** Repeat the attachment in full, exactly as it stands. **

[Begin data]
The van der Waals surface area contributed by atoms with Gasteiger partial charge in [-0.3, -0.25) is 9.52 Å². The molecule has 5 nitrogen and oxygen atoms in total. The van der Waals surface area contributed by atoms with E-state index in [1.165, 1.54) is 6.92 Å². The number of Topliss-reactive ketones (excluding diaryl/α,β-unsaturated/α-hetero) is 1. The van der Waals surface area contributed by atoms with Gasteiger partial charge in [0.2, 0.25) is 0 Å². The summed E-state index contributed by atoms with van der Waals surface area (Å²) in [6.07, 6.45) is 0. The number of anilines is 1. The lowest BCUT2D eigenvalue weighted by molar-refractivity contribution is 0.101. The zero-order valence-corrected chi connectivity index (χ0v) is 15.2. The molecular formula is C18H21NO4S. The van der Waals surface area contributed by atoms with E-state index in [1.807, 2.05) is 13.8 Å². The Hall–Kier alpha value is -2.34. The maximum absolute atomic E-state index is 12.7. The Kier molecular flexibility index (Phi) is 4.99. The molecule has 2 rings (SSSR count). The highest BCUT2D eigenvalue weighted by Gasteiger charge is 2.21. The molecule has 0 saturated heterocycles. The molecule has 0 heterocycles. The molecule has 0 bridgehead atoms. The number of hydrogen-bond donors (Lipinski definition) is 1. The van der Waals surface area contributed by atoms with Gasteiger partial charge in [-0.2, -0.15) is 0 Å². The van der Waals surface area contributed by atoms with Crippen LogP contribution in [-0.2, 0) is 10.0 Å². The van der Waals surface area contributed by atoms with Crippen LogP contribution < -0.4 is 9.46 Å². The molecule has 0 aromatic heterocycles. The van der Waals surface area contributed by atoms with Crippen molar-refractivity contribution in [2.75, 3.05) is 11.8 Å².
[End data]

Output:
The van der Waals surface area contributed by atoms with Gasteiger partial charge in [-0.3, -0.25) is 9.52 Å². The molecule has 5 nitrogen and oxygen atoms in total. The van der Waals surface area contributed by atoms with E-state index in [1.165, 1.54) is 6.92 Å². The number of Topliss-reactive ketones (excluding diaryl/α,β-unsaturated/α-hetero) is 1. The van der Waals surface area contributed by atoms with Gasteiger partial charge in [0.2, 0.25) is 0 Å². The summed E-state index contributed by atoms with van der Waals surface area (Å²) in [6.07, 6.45) is 0. The number of anilines is 1. The lowest BCUT2D eigenvalue weighted by molar-refractivity contribution is 0.101. The zero-order valence-corrected chi connectivity index (χ0v) is 15.2. The molecular formula is C18H21NO4S. The van der Waals surface area contributed by atoms with E-state index in [1.807, 2.05) is 13.8 Å². The Hall–Kier alpha value is -2.34. The maximum absolute atomic E-state index is 12.7. The Kier molecular flexibility index (Phi) is 4.99. The molecule has 2 rings (SSSR count). The highest BCUT2D eigenvalue weighted by Gasteiger charge is 2.21. The molecule has 0 saturated heterocycles. The molecule has 0 heterocycles. The molecule has 0 bridgehead atoms. The number of hydrogen-bond donors (Lipinski definition) is 1. The van der Waals surface area contributed by atoms with Gasteiger partial charge in [-0.2, -0.15) is 0 Å². The van der Waals surface area contributed by atoms with Crippen LogP contribution in [-0.2, 0) is 10.0 Å². The van der Waals surface area contributed by atoms with Crippen LogP contribution < -0.4 is 9.46 Å². The molecule has 0 aromatic heterocycles. The van der Waals surface area contributed by atoms with Crippen molar-refractivity contribution in [2.75, 3.05) is 11.8 Å².